This confidence also allows the freedom to do something that is crucial to an entrepreneurial ecosystem--the ability to fail. Silicon Valley’s most fundamental advantage is that it allows companies to fail. An entrepreneur can fail and still get a job at another company. Failure is a wonderful teacher. Fail enough times, and learn from it, and you’re bound to succeed. Indian companies are starting to operate in this Darwinian ecosystem. Out of the hundreds of startups that emerge, only a handful will succeed. And that's the way it should be. The companies with better technology, better teams, better execution or some mix of these elements succeed and the others fail. In the startups that I've personally participated in, I've learned more from the failures than from the successes. This, at its most fundamental, is what makes Silicon Valley work. It's also what's emerging in India--a dynamic ecosystem where companies can fail and people can start over again to get it right.

Abrar Hussain is a specialist in cross-border transactions at leading US-based law firm Greenberg Traurig LLP. He can be reached at abrarh@gmail.com

Who will survive the low cost airline war?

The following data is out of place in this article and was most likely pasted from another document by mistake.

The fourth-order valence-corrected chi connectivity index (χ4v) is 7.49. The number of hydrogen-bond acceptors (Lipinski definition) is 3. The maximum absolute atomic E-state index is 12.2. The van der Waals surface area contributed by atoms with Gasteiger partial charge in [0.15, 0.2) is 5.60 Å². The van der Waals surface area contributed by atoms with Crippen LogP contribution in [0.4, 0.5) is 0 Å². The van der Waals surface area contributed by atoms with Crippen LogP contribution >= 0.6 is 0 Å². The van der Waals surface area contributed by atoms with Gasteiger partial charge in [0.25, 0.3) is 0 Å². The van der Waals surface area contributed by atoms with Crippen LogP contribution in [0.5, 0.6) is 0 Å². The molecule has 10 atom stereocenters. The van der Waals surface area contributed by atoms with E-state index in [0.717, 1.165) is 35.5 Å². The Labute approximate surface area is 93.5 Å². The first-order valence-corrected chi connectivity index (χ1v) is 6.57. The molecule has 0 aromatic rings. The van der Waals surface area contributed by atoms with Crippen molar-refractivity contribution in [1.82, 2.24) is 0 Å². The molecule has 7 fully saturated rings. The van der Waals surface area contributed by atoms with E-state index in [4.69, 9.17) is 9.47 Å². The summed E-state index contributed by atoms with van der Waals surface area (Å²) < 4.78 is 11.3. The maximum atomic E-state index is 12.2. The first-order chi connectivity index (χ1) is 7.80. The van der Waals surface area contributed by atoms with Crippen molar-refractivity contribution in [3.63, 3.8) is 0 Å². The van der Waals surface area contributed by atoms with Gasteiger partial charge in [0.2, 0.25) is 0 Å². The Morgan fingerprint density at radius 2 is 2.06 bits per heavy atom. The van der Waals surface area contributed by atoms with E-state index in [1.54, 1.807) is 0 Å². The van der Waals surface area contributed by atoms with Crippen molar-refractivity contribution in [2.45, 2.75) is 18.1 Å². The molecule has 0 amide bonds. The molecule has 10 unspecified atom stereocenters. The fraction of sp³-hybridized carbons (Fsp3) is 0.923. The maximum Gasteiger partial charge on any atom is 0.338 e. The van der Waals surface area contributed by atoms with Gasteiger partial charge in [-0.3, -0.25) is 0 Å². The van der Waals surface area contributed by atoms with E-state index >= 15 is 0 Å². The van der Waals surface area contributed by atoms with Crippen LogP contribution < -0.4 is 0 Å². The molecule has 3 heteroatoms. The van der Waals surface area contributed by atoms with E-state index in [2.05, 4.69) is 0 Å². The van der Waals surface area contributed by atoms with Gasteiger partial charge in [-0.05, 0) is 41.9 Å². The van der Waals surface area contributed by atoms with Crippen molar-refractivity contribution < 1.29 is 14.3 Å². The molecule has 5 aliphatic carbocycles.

Businessworld has a detailed cover story on the state of the low-cost airline industry in India, including a comparison of the strenghts and weakness of the current leaders - Air Deccan and SpiceJet - and an interview with former CEO of easyJet, Ray Webster.


Ray Webster, the former CEO of easyJet, who established the efficacy of the low-cost model in Europe, is bullish: "In Europe, the number (of passengers) is far lower, journeys are short, and travelling by train is a nice experience. Yet, the low-cost airline model has worked very well. I can't begin to imagine the size of the market in India."



The two airlines have done well so far. Loads have been high and increasing (Air Deccan claims 75 per cent average load in April-September 2005; SpiceJet claims around 84 per cent). Both airlines have been cash positive for several months. Deccan had projected revenues of Rs 275 crore in its third year but made Rs 318 crore in 2004-05 (the second year) itself. In 2005-06, the first six months have brought in Rs 359 crore, and Gopinath expects to close the year at around Rs 1,000 crore. SpiceJet's revenue moved to Rs 82 crore in Q2 (2.98 lakh passengers) from Rs 57 crore in Q1 (2.21 lakh passengers).